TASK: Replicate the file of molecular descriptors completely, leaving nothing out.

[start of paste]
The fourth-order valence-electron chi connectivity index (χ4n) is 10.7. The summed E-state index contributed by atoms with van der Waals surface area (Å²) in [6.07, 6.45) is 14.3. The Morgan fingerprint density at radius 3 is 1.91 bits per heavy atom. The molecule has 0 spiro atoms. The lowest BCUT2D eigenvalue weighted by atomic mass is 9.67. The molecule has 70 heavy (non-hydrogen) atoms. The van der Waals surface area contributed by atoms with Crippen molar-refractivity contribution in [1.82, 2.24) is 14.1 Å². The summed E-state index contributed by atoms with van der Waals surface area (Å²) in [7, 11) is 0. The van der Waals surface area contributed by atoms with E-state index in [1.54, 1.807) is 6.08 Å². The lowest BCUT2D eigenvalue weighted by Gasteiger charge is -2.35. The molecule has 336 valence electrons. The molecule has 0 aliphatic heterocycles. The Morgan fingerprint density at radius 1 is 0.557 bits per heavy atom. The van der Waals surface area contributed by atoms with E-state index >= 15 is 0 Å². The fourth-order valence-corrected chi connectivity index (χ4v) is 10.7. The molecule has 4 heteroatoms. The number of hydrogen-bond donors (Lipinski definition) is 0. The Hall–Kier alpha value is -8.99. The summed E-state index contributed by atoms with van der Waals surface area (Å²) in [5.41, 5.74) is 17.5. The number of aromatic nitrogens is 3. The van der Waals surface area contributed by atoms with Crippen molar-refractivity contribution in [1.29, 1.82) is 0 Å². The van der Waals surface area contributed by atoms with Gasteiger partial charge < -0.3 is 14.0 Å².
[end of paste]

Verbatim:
The fourth-order valence-electron chi connectivity index (χ4n) is 10.7. The summed E-state index contributed by atoms with van der Waals surface area (Å²) in [6.07, 6.45) is 14.3. The Morgan fingerprint density at radius 3 is 1.91 bits per heavy atom. The molecule has 0 spiro atoms. The lowest BCUT2D eigenvalue weighted by atomic mass is 9.67. The molecule has 70 heavy (non-hydrogen) atoms. The van der Waals surface area contributed by atoms with Crippen molar-refractivity contribution in [1.82, 2.24) is 14.1 Å². The summed E-state index contributed by atoms with van der Waals surface area (Å²) in [7, 11) is 0. The van der Waals surface area contributed by atoms with E-state index in [1.54, 1.807) is 6.08 Å². The lowest BCUT2D eigenvalue weighted by Gasteiger charge is -2.35. The molecule has 336 valence electrons. The molecule has 0 aliphatic heterocycles. The Morgan fingerprint density at radius 1 is 0.557 bits per heavy atom. The van der Waals surface area contributed by atoms with E-state index >= 15 is 0 Å². The fourth-order valence-corrected chi connectivity index (χ4v) is 10.7. The molecule has 4 heteroatoms. The number of hydrogen-bond donors (Lipinski definition) is 0. The Hall–Kier alpha value is -8.99. The summed E-state index contributed by atoms with van der Waals surface area (Å²) in [5.41, 5.74) is 17.5. The number of aromatic nitrogens is 3. The van der Waals surface area contributed by atoms with Crippen molar-refractivity contribution in [1.29, 1.82) is 0 Å². The van der Waals surface area contributed by atoms with Gasteiger partial charge < -0.3 is 14.0 Å².